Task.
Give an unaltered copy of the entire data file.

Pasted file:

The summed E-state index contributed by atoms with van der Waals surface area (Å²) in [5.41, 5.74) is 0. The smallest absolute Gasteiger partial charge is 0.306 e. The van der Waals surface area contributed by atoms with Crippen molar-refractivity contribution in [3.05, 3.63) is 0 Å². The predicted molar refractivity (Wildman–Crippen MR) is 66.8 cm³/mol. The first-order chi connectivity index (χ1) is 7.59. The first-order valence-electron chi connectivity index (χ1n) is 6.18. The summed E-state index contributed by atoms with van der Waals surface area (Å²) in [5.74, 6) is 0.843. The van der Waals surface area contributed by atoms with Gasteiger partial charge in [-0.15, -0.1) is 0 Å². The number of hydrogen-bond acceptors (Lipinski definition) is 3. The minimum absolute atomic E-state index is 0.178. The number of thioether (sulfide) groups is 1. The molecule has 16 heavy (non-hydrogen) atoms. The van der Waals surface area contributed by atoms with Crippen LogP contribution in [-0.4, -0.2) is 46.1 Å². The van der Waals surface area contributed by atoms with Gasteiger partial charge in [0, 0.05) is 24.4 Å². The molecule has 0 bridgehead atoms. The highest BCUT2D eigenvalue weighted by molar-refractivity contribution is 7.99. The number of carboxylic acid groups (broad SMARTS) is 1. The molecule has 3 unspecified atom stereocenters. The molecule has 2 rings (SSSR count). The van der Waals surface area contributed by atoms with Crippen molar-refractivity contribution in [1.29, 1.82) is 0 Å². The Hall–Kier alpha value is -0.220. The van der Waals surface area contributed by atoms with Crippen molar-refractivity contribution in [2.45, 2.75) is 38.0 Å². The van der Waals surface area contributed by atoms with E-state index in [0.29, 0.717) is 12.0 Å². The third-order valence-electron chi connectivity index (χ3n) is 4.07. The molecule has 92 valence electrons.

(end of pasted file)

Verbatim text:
The summed E-state index contributed by atoms with van der Waals surface area (Å²) in [5.41, 5.74) is 0. The smallest absolute Gasteiger partial charge is 0.306 e. The van der Waals surface area contributed by atoms with Crippen molar-refractivity contribution in [3.05, 3.63) is 0 Å². The predicted molar refractivity (Wildman–Crippen MR) is 66.8 cm³/mol. The first-order chi connectivity index (χ1) is 7.59. The first-order valence-electron chi connectivity index (χ1n) is 6.18. The summed E-state index contributed by atoms with van der Waals surface area (Å²) in [5.74, 6) is 0.843. The van der Waals surface area contributed by atoms with Gasteiger partial charge in [-0.15, -0.1) is 0 Å². The number of hydrogen-bond acceptors (Lipinski definition) is 3. The minimum absolute atomic E-state index is 0.178. The number of thioether (sulfide) groups is 1. The molecule has 16 heavy (non-hydrogen) atoms. The van der Waals surface area contributed by atoms with Crippen LogP contribution in [-0.4, -0.2) is 46.1 Å². The van der Waals surface area contributed by atoms with Gasteiger partial charge in [0, 0.05) is 24.4 Å². The molecule has 0 bridgehead atoms. The highest BCUT2D eigenvalue weighted by molar-refractivity contribution is 7.99. The number of carboxylic acid groups (broad SMARTS) is 1. The molecule has 3 unspecified atom stereocenters. The molecule has 2 rings (SSSR count). The van der Waals surface area contributed by atoms with Crippen molar-refractivity contribution in [1.29, 1.82) is 0 Å². The Hall–Kier alpha value is -0.220. The van der Waals surface area contributed by atoms with Crippen molar-refractivity contribution in [2.45, 2.75) is 38.0 Å². The van der Waals surface area contributed by atoms with E-state index in [0.29, 0.717) is 12.0 Å². The third-order valence-electron chi connectivity index (χ3n) is 4.07. The molecule has 92 valence electrons.